Pig Trotters at Harmony

Pig Trotters at the Harmony Restaurant in Ottawa

Pig Trotters at the Harmony Restaurant in Ottawa

Pig ‘trotters’, being the foot of the animal, don’t have a widespread popularity in the west, although they are sometimes pickled in some regions, often being eaten as a snack with beer, like pickled eggs, or Pickled Herring, for example. The cut is widely appreciated in China, however, and the Soy-Braised variety served at the Harmony Restaurant in Ottawa were an excellent, and delicious, example.

The menu at the Harmony Restaurant described this item as ‘Harmony Special Braised Trotters’ in English, while the Chinese name appeared as 醬豬手.

Interestingly, the last two characters (zhūshǒu) are literally translated as ‘pig hand’, rather than pig foot, but if you run Google translate on Chinese web-pages containing the characters, it typically comes back as ‘trotter’. The first character (jiàng) can refer to any culinary paste (or jam, sometimes) but more specifically means soy paste and derivatives. In Chinese, soy sauce often  appears as 醬油 (or ‘soy paste oil’) and this gives a clue to how the above dish is prepared.

There is a very common Chinese cookery technique called 紅燒, which means ‘red-cooked’ or ‘red-braised’, in which the main ingredients are long-simmered in a soy-sauce based braising liquid that is generally sweetened with sugar, and seasoned with any number of spices. Although I didn’t specifically ask, Harmony’s version of trotters was clearly an example of this technique. The soy flavor was definitely apparent, and it had obviously been sweetened, but no other additional flavorings were particularly in evidence. However, since star anise is very often employed in these types of dishes, I didn’t mind this at all as I am not keen on the taste in savory dishes.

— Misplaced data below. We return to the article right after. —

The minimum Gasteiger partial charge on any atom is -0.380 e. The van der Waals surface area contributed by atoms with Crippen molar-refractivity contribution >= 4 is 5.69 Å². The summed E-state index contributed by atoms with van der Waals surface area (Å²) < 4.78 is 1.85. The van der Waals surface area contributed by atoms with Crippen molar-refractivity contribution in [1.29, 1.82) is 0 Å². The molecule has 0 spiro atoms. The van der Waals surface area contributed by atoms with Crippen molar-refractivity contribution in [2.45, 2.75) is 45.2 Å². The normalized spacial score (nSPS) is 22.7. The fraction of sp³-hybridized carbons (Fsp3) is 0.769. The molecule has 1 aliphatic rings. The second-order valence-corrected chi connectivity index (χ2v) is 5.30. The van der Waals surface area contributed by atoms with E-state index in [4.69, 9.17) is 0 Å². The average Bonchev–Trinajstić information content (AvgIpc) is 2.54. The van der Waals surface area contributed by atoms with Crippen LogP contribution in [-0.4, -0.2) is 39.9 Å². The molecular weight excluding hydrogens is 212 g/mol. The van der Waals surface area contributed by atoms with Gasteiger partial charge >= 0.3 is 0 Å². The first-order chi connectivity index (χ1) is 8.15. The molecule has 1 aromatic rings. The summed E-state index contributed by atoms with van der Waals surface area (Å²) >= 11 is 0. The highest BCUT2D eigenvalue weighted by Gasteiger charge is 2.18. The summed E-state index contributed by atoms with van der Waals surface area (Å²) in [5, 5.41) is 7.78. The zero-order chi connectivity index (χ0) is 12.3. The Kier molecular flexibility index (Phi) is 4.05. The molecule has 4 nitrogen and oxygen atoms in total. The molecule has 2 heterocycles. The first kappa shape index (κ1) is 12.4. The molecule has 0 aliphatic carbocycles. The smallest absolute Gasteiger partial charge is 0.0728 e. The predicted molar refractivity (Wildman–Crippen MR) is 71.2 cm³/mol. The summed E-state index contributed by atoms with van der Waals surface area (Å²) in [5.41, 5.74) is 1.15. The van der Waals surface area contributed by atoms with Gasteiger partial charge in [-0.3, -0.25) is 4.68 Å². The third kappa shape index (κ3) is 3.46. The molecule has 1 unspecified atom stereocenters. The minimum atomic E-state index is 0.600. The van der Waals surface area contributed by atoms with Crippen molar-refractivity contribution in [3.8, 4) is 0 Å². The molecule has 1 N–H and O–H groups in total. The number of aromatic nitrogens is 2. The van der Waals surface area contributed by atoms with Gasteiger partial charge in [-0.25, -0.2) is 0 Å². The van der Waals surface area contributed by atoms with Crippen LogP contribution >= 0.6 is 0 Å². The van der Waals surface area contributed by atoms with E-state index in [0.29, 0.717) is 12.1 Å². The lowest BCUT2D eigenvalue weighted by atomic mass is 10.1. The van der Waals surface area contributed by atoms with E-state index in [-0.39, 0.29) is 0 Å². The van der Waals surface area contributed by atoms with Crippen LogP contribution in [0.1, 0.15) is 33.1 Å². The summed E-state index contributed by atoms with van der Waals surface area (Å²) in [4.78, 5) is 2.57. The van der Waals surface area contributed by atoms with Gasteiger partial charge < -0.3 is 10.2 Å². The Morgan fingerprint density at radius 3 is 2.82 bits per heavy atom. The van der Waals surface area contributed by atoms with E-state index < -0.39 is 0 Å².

In short, this dish was (absent the deep soy flavor) very like a preparation I have commonly eaten at home using pork hocks. The skin was soft enough to easily chew and very nicely gelatinous, while the meat was moistly tender with enough texture left to still adhere to the bone. The flavor of these ‘trotters’, as with pork hock, is a bit stronger than cuts from ‘higher on the hog’, and not everyone might appreciate it, but I like it myself. The Harmony version of Pig Trotters preserved the essential flavor and braised it perfectly.


  1. Lots of collagen! Love pig trotters.

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